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The House approved food safety legislation last week that will dramatically expand Food and Drug Administration (FDA) authority over all aspects of the food system, but largely exempts grain operations from overly broad records access and traceability standards. H.R. 2749 passed by a 283 to 142 vote on Thursday after failing to pass under suspension of the rules - which requires a two-thirds majority - just one day before.
The bill grants the FDA authority to oversee everything from food production and processing, to distribution and retail, and to ensure that imported food meets
Many in the ag industry had been advocating for changes to the bill to ease the potential burden on grain farm operations, which pose extremely low risk to the health of the food system. House Agriculture Committee Chairman Collin Peterson (D-Minn.) was instrumental in pressing his Democratic colleagues, specifically House Energy and Commerce Committee Chairman Henry Waxman (D-Calif.), to include language appropriate to individual agricultural production sectors, including grains.
The bill contained three improvements championed by the National Corn Growers Association (NCGA) such as grain exemption for the safety standard and on-farm records access issues as well as improvements to the traceability portion of the legislation, allowing farm record-keeping requirements to remain in line with current requirements under the Bioterrorism Act.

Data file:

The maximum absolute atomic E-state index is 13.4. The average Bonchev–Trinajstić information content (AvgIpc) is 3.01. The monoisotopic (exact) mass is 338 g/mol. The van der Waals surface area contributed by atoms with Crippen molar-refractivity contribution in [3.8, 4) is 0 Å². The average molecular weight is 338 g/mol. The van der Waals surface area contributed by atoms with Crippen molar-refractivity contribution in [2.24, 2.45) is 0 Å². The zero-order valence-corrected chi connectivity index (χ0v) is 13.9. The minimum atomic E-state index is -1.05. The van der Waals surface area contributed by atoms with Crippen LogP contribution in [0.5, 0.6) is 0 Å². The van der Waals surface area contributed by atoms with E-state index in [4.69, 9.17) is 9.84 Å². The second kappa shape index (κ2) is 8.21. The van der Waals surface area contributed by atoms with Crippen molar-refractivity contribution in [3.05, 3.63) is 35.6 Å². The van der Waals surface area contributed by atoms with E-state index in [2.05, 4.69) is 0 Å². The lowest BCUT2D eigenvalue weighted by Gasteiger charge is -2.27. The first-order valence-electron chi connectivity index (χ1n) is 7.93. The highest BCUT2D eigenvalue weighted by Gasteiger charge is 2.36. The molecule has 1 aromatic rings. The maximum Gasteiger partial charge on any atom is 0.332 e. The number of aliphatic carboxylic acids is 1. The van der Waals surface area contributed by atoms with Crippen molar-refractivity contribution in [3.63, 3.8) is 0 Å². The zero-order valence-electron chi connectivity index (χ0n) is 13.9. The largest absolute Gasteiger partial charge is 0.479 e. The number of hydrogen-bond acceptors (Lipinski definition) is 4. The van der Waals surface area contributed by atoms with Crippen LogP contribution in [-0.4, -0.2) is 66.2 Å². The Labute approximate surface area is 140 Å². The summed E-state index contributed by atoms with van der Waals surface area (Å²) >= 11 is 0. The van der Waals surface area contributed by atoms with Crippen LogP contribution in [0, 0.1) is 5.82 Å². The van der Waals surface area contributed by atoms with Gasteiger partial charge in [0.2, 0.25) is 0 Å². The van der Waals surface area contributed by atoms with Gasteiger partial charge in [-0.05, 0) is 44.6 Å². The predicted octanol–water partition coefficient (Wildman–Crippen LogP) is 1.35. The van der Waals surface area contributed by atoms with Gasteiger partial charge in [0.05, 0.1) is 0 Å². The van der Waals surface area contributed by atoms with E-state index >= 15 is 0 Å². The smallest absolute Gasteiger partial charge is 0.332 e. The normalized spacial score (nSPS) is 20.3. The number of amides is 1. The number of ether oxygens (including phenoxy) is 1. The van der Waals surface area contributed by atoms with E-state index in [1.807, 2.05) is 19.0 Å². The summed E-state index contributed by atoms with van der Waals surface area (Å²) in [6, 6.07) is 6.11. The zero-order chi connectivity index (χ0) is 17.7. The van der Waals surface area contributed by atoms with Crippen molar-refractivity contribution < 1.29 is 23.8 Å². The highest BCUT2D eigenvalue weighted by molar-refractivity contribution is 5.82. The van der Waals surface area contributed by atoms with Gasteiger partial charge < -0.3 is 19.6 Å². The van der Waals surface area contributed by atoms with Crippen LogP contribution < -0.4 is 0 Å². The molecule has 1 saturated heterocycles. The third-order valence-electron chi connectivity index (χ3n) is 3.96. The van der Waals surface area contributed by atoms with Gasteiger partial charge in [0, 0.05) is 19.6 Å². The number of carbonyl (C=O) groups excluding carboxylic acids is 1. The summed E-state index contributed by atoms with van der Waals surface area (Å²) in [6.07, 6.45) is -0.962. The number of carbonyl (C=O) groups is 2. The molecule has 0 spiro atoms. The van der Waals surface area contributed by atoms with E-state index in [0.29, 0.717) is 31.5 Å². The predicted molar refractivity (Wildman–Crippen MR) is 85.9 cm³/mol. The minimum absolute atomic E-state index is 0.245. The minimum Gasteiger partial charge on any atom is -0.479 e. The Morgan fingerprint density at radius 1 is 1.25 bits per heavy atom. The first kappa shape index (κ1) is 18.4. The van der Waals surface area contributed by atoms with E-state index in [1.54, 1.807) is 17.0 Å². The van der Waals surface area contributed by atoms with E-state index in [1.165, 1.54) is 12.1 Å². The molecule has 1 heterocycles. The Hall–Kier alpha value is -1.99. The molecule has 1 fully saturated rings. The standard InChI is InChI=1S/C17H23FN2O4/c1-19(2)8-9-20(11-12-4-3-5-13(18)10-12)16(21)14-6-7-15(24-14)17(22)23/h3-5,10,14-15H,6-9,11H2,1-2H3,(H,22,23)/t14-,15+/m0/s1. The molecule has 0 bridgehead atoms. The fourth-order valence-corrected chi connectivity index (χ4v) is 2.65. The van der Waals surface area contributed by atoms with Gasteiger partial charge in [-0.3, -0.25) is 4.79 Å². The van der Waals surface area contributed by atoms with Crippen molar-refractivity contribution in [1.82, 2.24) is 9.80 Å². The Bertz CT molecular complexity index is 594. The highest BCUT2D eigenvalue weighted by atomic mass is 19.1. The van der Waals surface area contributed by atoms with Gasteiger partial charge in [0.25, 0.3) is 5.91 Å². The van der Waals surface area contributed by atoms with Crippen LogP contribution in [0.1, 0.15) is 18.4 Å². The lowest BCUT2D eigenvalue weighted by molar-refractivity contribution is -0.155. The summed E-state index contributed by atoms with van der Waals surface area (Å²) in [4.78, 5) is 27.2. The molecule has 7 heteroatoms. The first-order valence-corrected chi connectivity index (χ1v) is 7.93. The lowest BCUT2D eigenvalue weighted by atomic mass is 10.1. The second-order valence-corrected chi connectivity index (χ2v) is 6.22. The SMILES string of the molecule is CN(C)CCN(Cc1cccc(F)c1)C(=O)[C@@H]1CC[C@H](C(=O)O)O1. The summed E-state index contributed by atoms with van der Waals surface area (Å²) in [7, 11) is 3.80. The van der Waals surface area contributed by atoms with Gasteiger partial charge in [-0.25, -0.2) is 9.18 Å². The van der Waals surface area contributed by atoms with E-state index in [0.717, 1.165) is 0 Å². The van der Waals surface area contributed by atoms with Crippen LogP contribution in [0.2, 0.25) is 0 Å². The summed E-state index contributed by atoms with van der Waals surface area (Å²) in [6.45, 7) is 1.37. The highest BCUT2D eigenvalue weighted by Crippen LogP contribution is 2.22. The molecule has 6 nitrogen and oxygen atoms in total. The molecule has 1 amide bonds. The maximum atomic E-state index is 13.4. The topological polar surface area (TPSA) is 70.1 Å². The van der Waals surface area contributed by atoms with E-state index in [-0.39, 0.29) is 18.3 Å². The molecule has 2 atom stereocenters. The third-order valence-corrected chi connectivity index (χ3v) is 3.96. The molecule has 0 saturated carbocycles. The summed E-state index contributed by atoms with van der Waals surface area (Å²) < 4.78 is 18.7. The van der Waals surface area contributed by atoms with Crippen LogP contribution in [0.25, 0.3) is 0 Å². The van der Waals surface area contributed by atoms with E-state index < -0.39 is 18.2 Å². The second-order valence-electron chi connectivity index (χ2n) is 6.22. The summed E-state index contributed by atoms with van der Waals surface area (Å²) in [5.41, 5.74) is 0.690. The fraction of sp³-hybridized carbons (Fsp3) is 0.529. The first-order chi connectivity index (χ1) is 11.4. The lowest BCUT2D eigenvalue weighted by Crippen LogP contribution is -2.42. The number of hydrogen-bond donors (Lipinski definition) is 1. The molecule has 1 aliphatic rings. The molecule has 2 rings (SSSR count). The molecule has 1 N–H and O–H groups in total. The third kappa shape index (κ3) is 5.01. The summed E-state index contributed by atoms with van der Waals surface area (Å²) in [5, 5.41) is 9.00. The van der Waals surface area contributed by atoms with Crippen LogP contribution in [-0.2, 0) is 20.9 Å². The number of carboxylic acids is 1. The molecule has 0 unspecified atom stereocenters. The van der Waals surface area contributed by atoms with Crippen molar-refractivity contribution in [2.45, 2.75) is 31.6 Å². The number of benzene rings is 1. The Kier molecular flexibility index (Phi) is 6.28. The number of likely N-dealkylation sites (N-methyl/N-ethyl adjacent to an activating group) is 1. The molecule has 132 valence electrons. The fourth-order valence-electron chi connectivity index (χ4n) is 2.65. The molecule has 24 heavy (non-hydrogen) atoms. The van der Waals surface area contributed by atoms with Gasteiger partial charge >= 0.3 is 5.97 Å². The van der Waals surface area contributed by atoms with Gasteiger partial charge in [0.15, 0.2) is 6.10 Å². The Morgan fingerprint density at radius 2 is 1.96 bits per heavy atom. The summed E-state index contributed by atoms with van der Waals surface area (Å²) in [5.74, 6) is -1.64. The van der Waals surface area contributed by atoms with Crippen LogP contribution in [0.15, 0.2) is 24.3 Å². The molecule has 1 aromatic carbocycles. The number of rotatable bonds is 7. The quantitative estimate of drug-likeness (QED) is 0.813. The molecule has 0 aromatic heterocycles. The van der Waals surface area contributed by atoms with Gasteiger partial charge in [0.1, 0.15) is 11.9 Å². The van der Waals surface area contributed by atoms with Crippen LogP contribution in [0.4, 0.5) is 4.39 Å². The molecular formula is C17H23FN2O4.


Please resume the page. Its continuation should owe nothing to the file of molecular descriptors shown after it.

House Agriculture Committee ranking republican Frank Lucas said the bill is a "product of a flawed process" and "does little to accomplish goal of enhancing food safety" noting that the legislation did not require the FDA to spend one additional penny on the inspection of food.
The night before the bill came up for vote, no one had seen a copy of the bill."It is tragic that, despite a clear jurisdictional claim, the Chairman of the House Agriculture Committee did not demand the bill be referred, conduct hearings on its provisions, and work its will to make improvements. But, this is not a matter of jurisdiction between two committees. The real losers today are our farmers, ranchers, and consumers," said Ranking Member Frank Lucas.
Commodity producers wrote Peterson Thursday thanking him for his efforts, saying, "Though we recognize that there may be some outstanding issues remaining as the legislative process continues, we wish to recognize that your work, and that of your staff, was instrumental in easing our concerns and removing our objections to passage...bCrLf the groups wrote.
United Fresh Produce Association President and CEO Tom Stenzel said his organization is "largely supportive of the bill." Improvements recognized by United Fresh include ensuring that FDA would work with USDA, state departments of agriculture and other agencies in implementing all produce provisions; mandates traceability across all foods, assures equal treatment of imported and domestic produce in food safety standards and ensured tighter control of potential FDA geographic quarantine authority, requiring an imminent threat to take such action and coordination with USDA.
"While United is supportive of these improvements to H.R. 2749, there are still important issues that we will address with the Senate as it begins its work on food safety legislation later this year. We look forward to continued bipartisan support and industry cooperation to ensure passage of sound, scientific food safety legislation that can benefit all Americans," Stenzel said.